Burleigh Griffin’s modern view of housing

BY JANE CANAWAY
01 Jul, 2008 05:08 PM
MANSIONS that take up too much room on a block, pollution and affordable housing may sound like modern issues.
But a new book compiling the writings of architect Walter Burley Griffin reveals his interest in those topics many decades ago.

Much has been written about the American-born architect who had a major influence on adolescent Australia as it struggled to find its own identity in the early 20th century.

The solid tome, edited by Griffin’s grand-nephew Dustin Griffin, comprises 71 passages of the architect’s writings on a range of subjects.

Apart from designing the nation’s capital city, Canberra, Griffin and his equally creative wife Marion Mahoney designed towns, public buildings, individual homes and a number of residential estates.

In the north-west suburbs, Griffin’s work can be seen in the design of Essendon’s Incinerator in Holmes Road, created as a municipal rubbish disposal unit and now converted to a vibrant arts and cultural centre.

The layout of part of Avondale Heights was also done by Griffin, originally using similar ideas to those he followed in designing Eaglemont in Melbourne’s north-east.

However, the concept of shared neighbourhood gardens was never followed through and most of the open space has since been rezoned as residential, although only two have so far been developed (both for aged-care homes).

Griffin would have been horrified. In 1923, he gave a lecture in Melbourne in which he said: “Each year more and more forests are ring-barked, fields eroded and pest-infected, rivers befouled and dredged, factory-invaded, and slashed by railways.”

In Melbourne, his work can be seen at Newman College at Melbourne University, the Capitol Theatre – and a missed opportunity to develop a vision he had for the Jolimont rail lines, a plan that is back on the drawing board.

An early student of Frank Lloyd Wright and reader of Rudolph Steiner’s philosophy, Griffin believed strongly that buildings should harmonise with their environment and was keen to use materials and colours that blended with nature.

He was keen on affordable housing and on the idea of building homes with flat roofs that could be used for gardens. In 1921 he wrote: “It will be generally admitted that the attractiveness of metropolitan Melbourne lies not so much in its famous wide pavements or more or less smoky city architecture, as in its beautiful gardens, upon which visitors from other cities always remark, and in which they find a source of pleasure.”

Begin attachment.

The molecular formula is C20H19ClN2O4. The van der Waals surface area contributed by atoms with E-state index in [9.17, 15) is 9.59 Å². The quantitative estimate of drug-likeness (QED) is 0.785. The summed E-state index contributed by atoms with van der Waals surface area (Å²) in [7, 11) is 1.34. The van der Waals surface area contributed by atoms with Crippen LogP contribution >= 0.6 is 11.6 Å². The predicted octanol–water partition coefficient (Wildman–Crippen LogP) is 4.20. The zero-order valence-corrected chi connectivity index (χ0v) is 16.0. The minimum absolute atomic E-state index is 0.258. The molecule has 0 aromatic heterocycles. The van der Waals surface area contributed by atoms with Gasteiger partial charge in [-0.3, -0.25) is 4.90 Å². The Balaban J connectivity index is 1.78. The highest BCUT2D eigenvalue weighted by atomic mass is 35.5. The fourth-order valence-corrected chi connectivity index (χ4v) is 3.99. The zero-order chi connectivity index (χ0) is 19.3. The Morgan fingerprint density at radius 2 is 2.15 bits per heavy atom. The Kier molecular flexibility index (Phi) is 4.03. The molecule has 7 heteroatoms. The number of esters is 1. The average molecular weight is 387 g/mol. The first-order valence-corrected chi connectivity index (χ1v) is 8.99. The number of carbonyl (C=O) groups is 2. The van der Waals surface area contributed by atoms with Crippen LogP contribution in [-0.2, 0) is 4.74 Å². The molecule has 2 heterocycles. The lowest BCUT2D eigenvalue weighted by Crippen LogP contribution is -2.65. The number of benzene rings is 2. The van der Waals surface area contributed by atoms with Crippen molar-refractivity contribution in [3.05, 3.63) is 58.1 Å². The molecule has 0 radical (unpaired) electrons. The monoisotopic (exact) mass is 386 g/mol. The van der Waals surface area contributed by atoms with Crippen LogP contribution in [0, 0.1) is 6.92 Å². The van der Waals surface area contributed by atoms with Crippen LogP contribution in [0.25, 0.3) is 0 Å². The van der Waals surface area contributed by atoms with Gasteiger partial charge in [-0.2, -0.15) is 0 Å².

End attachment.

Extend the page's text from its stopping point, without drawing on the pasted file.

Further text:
The Writings of Walter Burley Griffin, 512 pages, published by Cambridge University Press Australia; rrp $199.
SEE: www.cambridge.edu.au/griffin

New high for entrepreneur

BY JANE CANAWAY
11 Aug, 2009 09:31 AM

AFTER months of hard work, Essendon Grammar graduate Aaron Hornlimann hit the headlines last week when Jetstar announced it would use his ground-breaking technology to send boarding passes via mobile phones.

Mr Hornlimann, 22, who started IT company Sissit Group, was asked by Jetstar to investigate the technology about five months ago. Last week the national carrier announced it would be trialling the high-tech SMS boarding system at Avalon Airport and hoped to roll it out across its domestic network by the end of the year.

“Retrieving a boarding pass for a domestic flight will now be as simple as receiving a standard text message 24 hours prior to travel and having that SMS message electronically scanned at the gate to produce a boarding pass if you do not have bags to check-in,” Jetstar chief executive officer Bruce Buchanan said.

The former Avondale Heights resident, who now lives in Melbourne, said that while Singapore Airlines had a system allowing passengers to check in from mobile phone-based internet, his system could be used by even the most basic mobile.

“When you put your phone to the scanner, it takes a picture of the screen when the SMS is open and it will determine the characters and transfer that information to the boarding card, as well as validating who you are and so on. You can also use it to scan in a paper printout.”

He said a lot of the hours were spent devising a portable unit that met Jetstar’s specific requirements at Avalon.

Since Jetstar announced its new technology on Tuesday, Mr Hornlimann has been inundated with media calls, as well as interest from international airlines and governments.

“I’ve aged a lot during this process – I haven’t been getting much sleep – but in the next four weeks the development cycle will have finished and I hope to get into commercial mode again from R&D.”

Mr Hornlimann, who attended Milleara Primary School before Penleigh and Essendon Grammar School, said he had always enjoyed devising new systems and processes on his computer, with early projects including his father’s online business.

He also credits two of his teachers with inspiring his technological skills.

“I did the Duke of Edinburgh award and picked computer programming for one of the activities, and two teachers took time out of their own lunch breaks to teach me the basics – they recognised I wasn’t a traditional academic and didn’t mind that I was looking at different ways to work out a career.

“And I still used my PEGS maths text book sometimes!”

While still at school he set up a company offering free SMS messaging via the website, Intazaar, then moved onto the Sissit Group in 2007, where projects included an early warning system for fire situations.

One of his next projects is an advanced object detection library, which can be used in situations where you need to be able to detect objects; for example, in a car to detect road signs or to assess how many people are in a particular area for safety or crowd control.

“It’s quite on the cutting edge to get a system that’s as good as the human eye. We’ve already started working on the first prototypes.”